By Monica Alonzo
By Stephen Lemons
By Jason P. Woodbury
By Dulce Paloma Baltazar Pedraza
By Ray Stern
By Pete Kotz
By Monica Alonzo
By New Times
"Hempy Halloween," proclaims the sticker plastered on the door of a conference room at the Hermosa Inn. Above the slogan is the image of a jaunty jack-o'-lantern with a joint dangling from its mouth.
Elsewhere, a couple of children whose parents are attending the convention skateboard around the sidewalks of the Paradise Valley resort clad in oversize souvenir tee shirts promoting a "Cannabis Cup Award and Hemp Expo" to be held in Amsterdam.
And over by the pool, a self-described "crazy artist" from Los Angeles mesmerizes bystanders by pointing out subliminal marijuana leaves, seeds and other hemp imagery embedded in his stereoscopic paintings of counterculture icons like Bob Marley, Jim Morrison and Albert Einstein.
As I wandered through the unconventional convention held one weekend earlier this month, a couple of lines from a 1967 protest song by Buffalo Springfield reverberated through the baffled corridors of my mind, namely: "There's something happenin' here/What it is ain't exactly clear."
And when the first-ever conference of the hemp movement's answer to the American Cotton Council finally rolls to a close three days later, I'm still in serious need of mystic crystal revelations. "Baby, this is too big to go into over the phone," explains the group's excited point woman during a cryptic conversation earlier in the week. "What's going down this weekend is really historic. This is like no other industry that has ever happened in the history of the world!"
From what I'm able to gather, the event will bring together hemp enthusiasts who hope to convince the government to legalize the domestic cultivation of the plant. They'll be showing clothing and accessories from processed hemp fiber imported from China. And while my contact rattles on about how legalization of the plant will somehow save the planet and turn around the country's economy, I can't help thinking that this whole thing sounds like nothing more than a highly circuitous end run against marijuana laws.
"Like I said, this is too big for the phone," concludes the organizer. Then, before signing off, she reiterates the monumental significance of the event. "Believe me, this is going to be heavy! All the VIPs and the industry elite will be there!"
I can't help wondering just who some of these heavy hitters of the hemp world might be. A roach-clip tycoon? Cheech and Chong? The Zig Zag man?
When I arrive at the conference's hospitality villa, I find myself rubbing shoulders with the likes of a photographer from High Times magazine, the author of The Hemp Seed Cookbook and the producer of Hemp for Victory, a Los Angeles-based cable-access program that features interviews with people ranging from Willie Nelson to a self-avowed wood nymph. Making my way through this sea of graying ponytails, frizzy naturals and wire-rim glasses, I feel like I've slipped down a retro rabbit hole.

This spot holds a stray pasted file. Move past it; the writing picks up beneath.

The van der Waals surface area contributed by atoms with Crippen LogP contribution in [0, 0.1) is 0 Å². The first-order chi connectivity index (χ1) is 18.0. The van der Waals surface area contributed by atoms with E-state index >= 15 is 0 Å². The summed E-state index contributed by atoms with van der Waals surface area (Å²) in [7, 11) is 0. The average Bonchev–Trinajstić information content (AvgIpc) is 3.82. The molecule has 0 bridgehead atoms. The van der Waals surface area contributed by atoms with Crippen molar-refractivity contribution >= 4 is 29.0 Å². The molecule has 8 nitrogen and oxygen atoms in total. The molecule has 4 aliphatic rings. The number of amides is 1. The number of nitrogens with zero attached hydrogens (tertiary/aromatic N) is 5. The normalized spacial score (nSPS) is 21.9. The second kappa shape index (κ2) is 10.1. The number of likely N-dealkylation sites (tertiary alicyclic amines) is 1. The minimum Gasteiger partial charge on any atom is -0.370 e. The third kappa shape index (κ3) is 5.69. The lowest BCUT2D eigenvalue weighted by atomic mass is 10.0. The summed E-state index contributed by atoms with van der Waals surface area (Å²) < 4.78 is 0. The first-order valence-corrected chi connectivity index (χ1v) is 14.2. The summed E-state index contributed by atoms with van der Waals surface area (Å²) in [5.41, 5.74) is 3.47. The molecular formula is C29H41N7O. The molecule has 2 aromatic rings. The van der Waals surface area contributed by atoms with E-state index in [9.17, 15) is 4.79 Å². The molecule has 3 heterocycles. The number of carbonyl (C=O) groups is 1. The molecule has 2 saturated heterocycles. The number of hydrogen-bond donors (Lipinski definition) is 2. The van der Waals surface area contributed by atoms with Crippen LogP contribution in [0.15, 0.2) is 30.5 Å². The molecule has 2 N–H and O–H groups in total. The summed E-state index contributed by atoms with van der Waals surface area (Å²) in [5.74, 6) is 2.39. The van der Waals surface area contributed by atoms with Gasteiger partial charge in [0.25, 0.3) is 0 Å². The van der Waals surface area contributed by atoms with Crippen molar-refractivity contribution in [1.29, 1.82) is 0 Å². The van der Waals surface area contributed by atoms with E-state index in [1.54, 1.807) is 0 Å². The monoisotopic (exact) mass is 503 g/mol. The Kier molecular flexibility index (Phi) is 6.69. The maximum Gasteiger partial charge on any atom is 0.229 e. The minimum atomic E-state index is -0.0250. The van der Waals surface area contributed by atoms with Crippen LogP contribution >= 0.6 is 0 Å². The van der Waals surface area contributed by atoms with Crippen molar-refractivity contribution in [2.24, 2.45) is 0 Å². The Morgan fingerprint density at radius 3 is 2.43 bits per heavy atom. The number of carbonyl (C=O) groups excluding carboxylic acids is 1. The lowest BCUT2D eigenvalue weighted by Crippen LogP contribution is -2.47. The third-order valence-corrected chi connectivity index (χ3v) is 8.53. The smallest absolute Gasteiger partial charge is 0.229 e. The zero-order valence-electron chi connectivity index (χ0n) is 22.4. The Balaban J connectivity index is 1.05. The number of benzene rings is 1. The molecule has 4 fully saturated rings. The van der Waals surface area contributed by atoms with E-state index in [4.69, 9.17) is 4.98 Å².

"Hey, we're just a bunch of old hippies, man!" This from conference coordinator Christie Bohling, the woman I'd spoken to on the phone. A counterculture hell-raiser from way back (the onetime marijuana smuggler opened the Valley's first head shop in 1967 and its first water-bed shop three years later), she currently wholesales hemp clothing out of a ranch located near the San Tan Mountains.
Bohling has kept the Sixties faith, if only in her head. Like many of her fellow travelers, she's a fountainhead of overheated rhetoric of how government-threatening the hemp conference is, and her speech is peppered with references to kinds of people and activities I haven't thought about in years.
"I got a call from some hippies up in California who'd heard about this thing," she reports. "They wanted to know if they could hitchhike down and camp in the hotel parking lot. Well, 'Uh-uh, baby, you don't pay, you don't play.' I told them security was going to be tight. If I need to, I'll bring in some bikers." Hitchhikers? Hippies? Bikers? Can the director's cut of Easy Rider be far behind?
Stepping outside to enjoy a forbidden cigarette--a Marlboro--the fiftysomething force of nature tosses back her mane of salt-and-pepper hair and lets out a lusty cackle worthy of the late Janis Joplin. "We're all outlaws, right, guys?" she hollers to a bunch of men who are poring over a schematic diagram for a hemp-harvesting machine developed in 1917. "We're here to turn on the world to hemp!"
The undisputed godfather of the hemp movement is Jack Herer, who has taken a hiatus from his hemp booth on Venice Beach to attend the conference. A paunchy, middle-aged guy partial to socially relevant tee shirts and baseball caps ("I Grew Hemp" reads the slogan on his George Washington hat), Herer got the ball rolling with his 1990 manifesto The Emperor Wears No Clothes.
In that book, he presented evidence suggesting that the reason the U.S. government outlawed hemp in 1937 had nothing to do with the dangers of smoking the plant at all. According to Herer, the Reefer Madness propaganda of the era was actually a smoke screen used to mask government/industrial collusion. He contends the government knuckled under to powerful publishing and manufacturing concerns (the names Hearst and Du Pont get quite a workout), which feared that new hemp-harvesting techniques would kill their lucrative forestry holdings.